How to Become a Genetic Counselor

Genetic Counselors work with individuals seeking assistance in determining whether their genes are predisposed to a variety of inherited diseases or disorders.

These professionals determine an individual’s or a family’s risk in passing down genetic disorders or birth defects.

Individuals who want to become a Genetic Counselor will have a strong passion for the biological sciences and genetics.

Individuals pursuing this track will also benefit from being compassionate and empathetic when working with patients who are predisposed to a genetic disease or disorder.

They will need to use their communication skills when discussing results to their patients.

Education Requirements to Become a Genetic Counselor

Individuals who want to become a Genetic Counselor will need a minimum of a Master’s degree in order to apply for entry level positions.

However, some individuals continue their education to pursue a PhD in Genetic Counseling.

In addition to these educational requirements, individuals must also seek certification and licensure in order to become a Genetic Counselor.

There is no specific undergraduate program an individual needs to study in order to begin a career as a Genetic Counselor.

However, some helpful degrees to focus on during an undergraduate career include: Biology, Psychology, genetics, biochemistry or a closely related health care or science related field.

For the Master’s and PhD programs individuals need to focus their studies on Genetic Counseling.

A Master’s or PhD program in Genetic Counseling will include coursework in: Developmental biology, psychology, epidemiology, public health and human genetics.

These programs provide this coursework in a variety of settings including, lab work, counseling and research.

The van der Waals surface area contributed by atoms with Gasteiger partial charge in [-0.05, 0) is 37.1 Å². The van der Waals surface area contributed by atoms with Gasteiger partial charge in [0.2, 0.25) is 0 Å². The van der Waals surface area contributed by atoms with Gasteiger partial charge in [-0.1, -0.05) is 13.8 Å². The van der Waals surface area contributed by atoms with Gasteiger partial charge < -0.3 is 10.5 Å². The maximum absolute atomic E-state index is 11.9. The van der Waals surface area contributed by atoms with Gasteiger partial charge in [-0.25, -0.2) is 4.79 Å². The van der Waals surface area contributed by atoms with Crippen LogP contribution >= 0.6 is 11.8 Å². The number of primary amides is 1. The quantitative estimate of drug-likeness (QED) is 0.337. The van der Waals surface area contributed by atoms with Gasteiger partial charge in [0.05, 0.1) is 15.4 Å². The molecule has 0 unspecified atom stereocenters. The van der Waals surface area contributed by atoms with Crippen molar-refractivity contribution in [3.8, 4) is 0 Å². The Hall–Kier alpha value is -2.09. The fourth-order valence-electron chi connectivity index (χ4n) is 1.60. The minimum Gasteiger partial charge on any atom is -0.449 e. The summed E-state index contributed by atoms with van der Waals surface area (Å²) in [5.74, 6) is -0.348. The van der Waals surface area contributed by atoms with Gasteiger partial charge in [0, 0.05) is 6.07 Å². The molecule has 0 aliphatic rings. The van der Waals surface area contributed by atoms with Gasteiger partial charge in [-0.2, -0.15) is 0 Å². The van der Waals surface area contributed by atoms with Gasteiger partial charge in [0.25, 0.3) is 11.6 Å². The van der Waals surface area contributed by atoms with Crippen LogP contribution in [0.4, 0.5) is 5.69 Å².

Certification is optional in many cases but recommended in order to provide better job prospects.

Some states actually require certification in order to qualify an individual for licensure.

Certification measures an individual’s competency in genetics and is administered by the American Board of Genetic Counseling (ABCG).

Visit ABCG for detailed information on certification.

Finally, individuals who want to become a Genetic Counselor may need to secure a license in order to work in this profession.

Licensure will depend on the state an individual works in.

the minimum requirement to become licensed includes completing a graduate genetic counseling program from an accredited institution and passing an exam.

Genetic Counselor Job Description

Genetic Counselors are experienced in evaluating an individual’s or a family’s risk for passing down a disease or medical disorder.

They are responsible for giving information and assessments to individuals or other health care professionals.

Genetic Counselors will begin an assessment by gathering genetic information from an individual; this is done through a variety of genetic tests and analyzing it through laboratory work.

They will also interview their patients to acquire a thorough medical history from individuals and their families.

Laboratory finding and the interviews will be evaluated and be written into a consultation report with the findings.

Genetic Counselors will then consult with their patients to present their findings and the likelihood someone carries a specific gene that will be passed down their offspring and cause a disease or disorder.

Consultations are followed by providing education and developing a plan if certain genes are found through genetic testing.

Genetic Counselor Salary and Career Path

In 2012, the median wage for Genetic Counselors was approximately $56,800 per year.

Exact wages will depend on a variety of things including whether an individual works at a private office or a state or federally funded hospital.

For example, Genetic Counselors working for a private specialty hospital can expect to earn a median wage of approximately $67,480 per year while those who work in a physician’s office can expect a median annual wage of approximately $47,790.